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Fireworks

by Calla Smith



In the tired emptiness of the restaurant, Miles could hear the buzzing of the flies as they made a claim to the endless lines of unoccupied tables. Even the kitchen was quiet without the roar of the brick ovens. He could feel the painful passing of every second. Each day only marked the bitter end to all the years the place had been open. If the dining room remained empty, it was only a matter of time before they would be forced to close for good.


It wasn’t fair, he thought. That grey intersection of old brick buildings long since coated in smog housed four restaurants, and they all offered the same time-worn food. The other three were thriving without effort, throngs of people still finding their way off the beaten paths to fill them with light and warmth.


He flung the cloth he had been using to fruitlessly clean the tables into the sink, and the cook looked up from sharpening his knife to send him a cold glare. Even the cold stove seemed to push him outside, out onto the street corner to smoke while he waited for the final minutes to tick by so he could go home and fall asleep on the couch just as he had the day before. The air was sharp against his skin, ringing from distant laughter as a siren sounded deep within the maze of city streets.


Miles let the cigarette burn down in this hand, the glowing ember getting closer and closer until it almost kissed his skin before flicking it into the trash can. He turned back to his post behind the empty counter inside. The hinges were shrill, and the bell fixed to the door frame jangled in his ears like laughter at a cruel joke. The sound was so overpowering that he didn’t hear the initial gust of hot air from outside. He could only see the bright rush of flame that shot up into the sky and feel dozens of eyes suddenly focused on his back.


Miles stood there, frozen, so close to the tongues of fire that his cheeks grew red, and a warmth like something he had never known spread into his heart. The trash was transformed into bright, daring flowers that filled the night with the sweetest perfume he had ever smelled.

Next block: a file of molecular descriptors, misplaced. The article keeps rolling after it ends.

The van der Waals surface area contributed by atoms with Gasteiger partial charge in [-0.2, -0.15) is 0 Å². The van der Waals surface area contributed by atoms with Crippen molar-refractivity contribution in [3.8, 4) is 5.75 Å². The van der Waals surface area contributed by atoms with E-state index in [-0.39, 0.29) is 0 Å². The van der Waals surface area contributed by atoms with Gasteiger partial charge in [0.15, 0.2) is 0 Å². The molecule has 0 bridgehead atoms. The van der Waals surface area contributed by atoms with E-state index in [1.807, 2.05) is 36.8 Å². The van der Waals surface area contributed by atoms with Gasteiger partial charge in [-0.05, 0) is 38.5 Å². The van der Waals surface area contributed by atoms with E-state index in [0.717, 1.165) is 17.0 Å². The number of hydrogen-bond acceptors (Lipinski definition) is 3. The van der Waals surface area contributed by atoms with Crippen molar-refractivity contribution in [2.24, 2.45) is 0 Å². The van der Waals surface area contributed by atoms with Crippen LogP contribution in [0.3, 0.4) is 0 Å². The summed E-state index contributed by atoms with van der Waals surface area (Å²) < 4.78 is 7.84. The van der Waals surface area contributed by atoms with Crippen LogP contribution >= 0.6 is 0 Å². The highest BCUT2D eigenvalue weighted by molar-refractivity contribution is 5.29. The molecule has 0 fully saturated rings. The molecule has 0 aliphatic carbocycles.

He was transfixed until the cook rushed to put the fire out, but not until a young couple had stopped to help. They were escorted into the restaurant with promises of dinner on the house. As if attracted by the woman’s bright laugh, a family wandered in, and their young son explored the uncharted territory under the tablecloths. And then there was a large group of tourists, and he found himself stumbling over the foreign words he had learned so long ago.


Somehow, after that small blaze that left him with butterflies in his stomach, they had the best night in longer than they could remember. It was as though a simple spark had been needed to breathe life into those old walls. The head had made the worn wooden furniture no longer run down, but homey and comfortable. The next night, their good luck continued, and Miles could finally allow himself to believe that the place would hang on at least until he had finished the university and could get another job.


But as soon as the feeling of slipping down the edge was gone, business slowed again. Something was missing; he could feel it.


One morning, as he rode the bus to his early classes, a streak of bright orange raced across the pavement. There had been protests in the area, and they must have set this fire as an attempt at a road block, but the driver was not going to stop for anyone. The bus rolled over it, and as Miles smelled the burning rubber, he felt the bright colors call to him like sirens. He knew there was no longer any other choice.


There were opportunities waiting for him at every deserted intersection. After a long day in school and listening to the buzzing flies, he casually dropped a lit match into a gutter covered in scraps of paper, watching from the shadows as they smoldered in the oppressive air.


He wasn’t surprised when all the tables were full the next day, and he spent his shift darting over the well-worn floors. He was more alive than he had ever been, and the restaurant would live on, too. The next time he heard sirens, they would be coming to put out the inferno he left in his wake.



 


Calla Smith lives and writes in Buenos Aires, Argentina. She enjoys reading, cooking, spending time with friends and family, and continuing to discover all the forgotten corners of the city she has come to call home.  She has published a collection of flash fiction What Doesn’t Kill You, and her work can also be found in several literary journals such as Five on the Fifth, Comic Daffodil, and Bottled Dreams among others.


Calla can be found on X (formerly Twitter) and Instagram.

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